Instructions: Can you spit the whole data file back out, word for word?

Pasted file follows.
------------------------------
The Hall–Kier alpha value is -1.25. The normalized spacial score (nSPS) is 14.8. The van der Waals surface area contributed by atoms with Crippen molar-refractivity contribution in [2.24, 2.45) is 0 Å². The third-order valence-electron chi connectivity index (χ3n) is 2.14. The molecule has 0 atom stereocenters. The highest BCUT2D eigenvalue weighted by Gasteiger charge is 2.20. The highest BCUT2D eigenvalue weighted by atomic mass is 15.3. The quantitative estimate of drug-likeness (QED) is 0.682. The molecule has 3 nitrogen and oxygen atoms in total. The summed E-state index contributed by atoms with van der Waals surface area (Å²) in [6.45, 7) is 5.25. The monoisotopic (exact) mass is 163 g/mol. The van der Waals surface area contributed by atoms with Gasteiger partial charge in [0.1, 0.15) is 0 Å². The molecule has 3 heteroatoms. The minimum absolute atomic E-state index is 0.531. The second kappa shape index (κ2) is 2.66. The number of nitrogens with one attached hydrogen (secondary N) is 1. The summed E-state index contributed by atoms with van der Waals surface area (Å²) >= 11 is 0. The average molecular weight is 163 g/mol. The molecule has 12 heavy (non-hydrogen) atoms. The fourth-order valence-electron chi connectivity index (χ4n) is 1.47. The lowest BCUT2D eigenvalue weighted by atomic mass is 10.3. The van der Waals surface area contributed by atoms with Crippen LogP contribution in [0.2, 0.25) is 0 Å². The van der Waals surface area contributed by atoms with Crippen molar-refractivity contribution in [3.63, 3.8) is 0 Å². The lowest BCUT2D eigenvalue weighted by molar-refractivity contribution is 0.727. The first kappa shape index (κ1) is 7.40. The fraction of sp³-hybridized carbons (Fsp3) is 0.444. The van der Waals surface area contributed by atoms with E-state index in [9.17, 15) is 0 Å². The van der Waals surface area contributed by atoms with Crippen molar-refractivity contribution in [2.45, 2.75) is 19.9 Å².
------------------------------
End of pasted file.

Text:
The Hall–Kier alpha value is -1.25. The normalized spacial score (nSPS) is 14.8. The van der Waals surface area contributed by atoms with Crippen molar-refractivity contribution in [2.24, 2.45) is 0 Å². The third-order valence-electron chi connectivity index (χ3n) is 2.14. The molecule has 0 atom stereocenters. The highest BCUT2D eigenvalue weighted by Gasteiger charge is 2.20. The highest BCUT2D eigenvalue weighted by atomic mass is 15.3. The quantitative estimate of drug-likeness (QED) is 0.682. The molecule has 3 nitrogen and oxygen atoms in total. The summed E-state index contributed by atoms with van der Waals surface area (Å²) in [6.45, 7) is 5.25. The monoisotopic (exact) mass is 163 g/mol. The van der Waals surface area contributed by atoms with Gasteiger partial charge in [0.1, 0.15) is 0 Å². The molecule has 3 heteroatoms. The minimum absolute atomic E-state index is 0.531. The second kappa shape index (κ2) is 2.66. The number of nitrogens with one attached hydrogen (secondary N) is 1. The summed E-state index contributed by atoms with van der Waals surface area (Å²) >= 11 is 0. The average molecular weight is 163 g/mol. The molecule has 12 heavy (non-hydrogen) atoms. The fourth-order valence-electron chi connectivity index (χ4n) is 1.47. The lowest BCUT2D eigenvalue weighted by atomic mass is 10.3. The van der Waals surface area contributed by atoms with Crippen LogP contribution in [0.2, 0.25) is 0 Å². The van der Waals surface area contributed by atoms with Crippen molar-refractivity contribution in [3.63, 3.8) is 0 Å². The lowest BCUT2D eigenvalue weighted by molar-refractivity contribution is 0.727. The first kappa shape index (κ1) is 7.40. The fraction of sp³-hybridized carbons (Fsp3) is 0.444. The van der Waals surface area contributed by atoms with E-state index in [9.17, 15) is 0 Å². The van der Waals surface area contributed by atoms with Crippen molar-refractivity contribution in [2.45, 2.75) is 19.9 Å².